When you’re looking for a life insurance policy, you may have seen the words “level cover policy” or “decreasing term cover”. But what do we mean by term life insurance, and how does it work?
In this guide we will explain each of these terms and discuss when they are commonly used.
The information on this page should not be considered as financial advice. If you are unsure what’s right for you, please make sure you speak to a financial adviser.
In the context of life insurance, term means the length of time that the policy lasts for. This could be anywhere between 1 and 50 years, although different insurers may have set different minimum and maximum policy lengths and ages that can be covered.
There’s no specific policy that is just “term life insurance”, instead you’ll find three types of term life insurance: level, increasing and decreasing.
Level term life insurance is where the amount of cover on your policy, sometimes called the death benefit, remains the same throughout the term. This means the amount of money your beneficiaries get if they need to claim doesn’t change. Level term life insurance is ideal if you want to give any beneficiaries a sum of money to help with replacing your lost income, funeral costs or to cover any fixed debts they may have once you’ve passed.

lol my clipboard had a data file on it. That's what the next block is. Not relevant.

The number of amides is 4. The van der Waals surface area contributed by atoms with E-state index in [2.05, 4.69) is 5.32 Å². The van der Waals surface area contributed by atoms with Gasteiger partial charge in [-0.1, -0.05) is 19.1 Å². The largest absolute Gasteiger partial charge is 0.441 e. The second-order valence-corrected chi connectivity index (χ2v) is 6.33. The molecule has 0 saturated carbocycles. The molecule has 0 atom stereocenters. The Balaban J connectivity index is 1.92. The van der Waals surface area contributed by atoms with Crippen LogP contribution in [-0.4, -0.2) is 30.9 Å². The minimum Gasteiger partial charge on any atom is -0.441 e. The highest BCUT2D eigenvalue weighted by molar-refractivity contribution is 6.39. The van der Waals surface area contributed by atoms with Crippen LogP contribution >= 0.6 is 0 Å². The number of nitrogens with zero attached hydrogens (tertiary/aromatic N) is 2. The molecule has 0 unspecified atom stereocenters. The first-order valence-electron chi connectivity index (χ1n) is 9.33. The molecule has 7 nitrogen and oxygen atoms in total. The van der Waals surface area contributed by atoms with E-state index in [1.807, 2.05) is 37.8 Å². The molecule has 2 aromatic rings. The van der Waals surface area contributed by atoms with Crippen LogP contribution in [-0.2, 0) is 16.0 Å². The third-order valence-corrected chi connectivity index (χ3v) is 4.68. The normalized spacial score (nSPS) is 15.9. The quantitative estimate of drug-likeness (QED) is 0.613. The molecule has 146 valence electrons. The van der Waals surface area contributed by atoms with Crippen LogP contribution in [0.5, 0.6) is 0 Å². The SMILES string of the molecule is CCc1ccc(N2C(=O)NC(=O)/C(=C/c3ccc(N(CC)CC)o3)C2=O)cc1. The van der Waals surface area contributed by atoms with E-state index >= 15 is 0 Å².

However, with level term life insurance, it’s worth noting that the sum of money doesn’t account for inflation. This means that while the amount of cover you selected for the policy at the start may have seemed a good amount, it could be worth significantly less in terms of real-life value towards the end of the policy period.
Increasing term life insurance (also known as inflation-linked or index-linked cover) is where the cover amount goes up over the term of the policy. This type is most commonly used to protect the ‘buying power’ of the chosen amount of cover by helping to counteract inflation. This option is often chosen when a person wants to give their family a good sum of money, regardless of the economic situation at the time the cover is paid out.
With increasing term life insurance, the amount of cover either increases by a fixed amount every year, or increases are linked to an index (for example the Retail Price Index (RPI) or Consumer Prices Index (CPI)). The way the cover increases is commonly determined when you take out the policy, but some insurers may vary. Most insurers also increase the premiums throughout the policy as the cover increases, but again, this does depend on the policy and the insurer.
At LV= we don’t offer this type of policy directly through LV.com. If you would like to find out more, you’ll need to speak to a financial adviser. We’ve partnered with LifeSearch who will offer you independent professional advice based on your individual needs.
Decreasing term life insurance cover is when the amount of cover decreases over the term of the policy. People with capital and interest repayment mortgages often use decreasing term policies as the money they’d need to pay off their debt reduces over time. This is because with a capital and interest repayment mortgage the regular repayment is made up partly of interest, and partly of the money borrowed, so the amount outstanding on the mortgage reduces as it’s gradually repaid.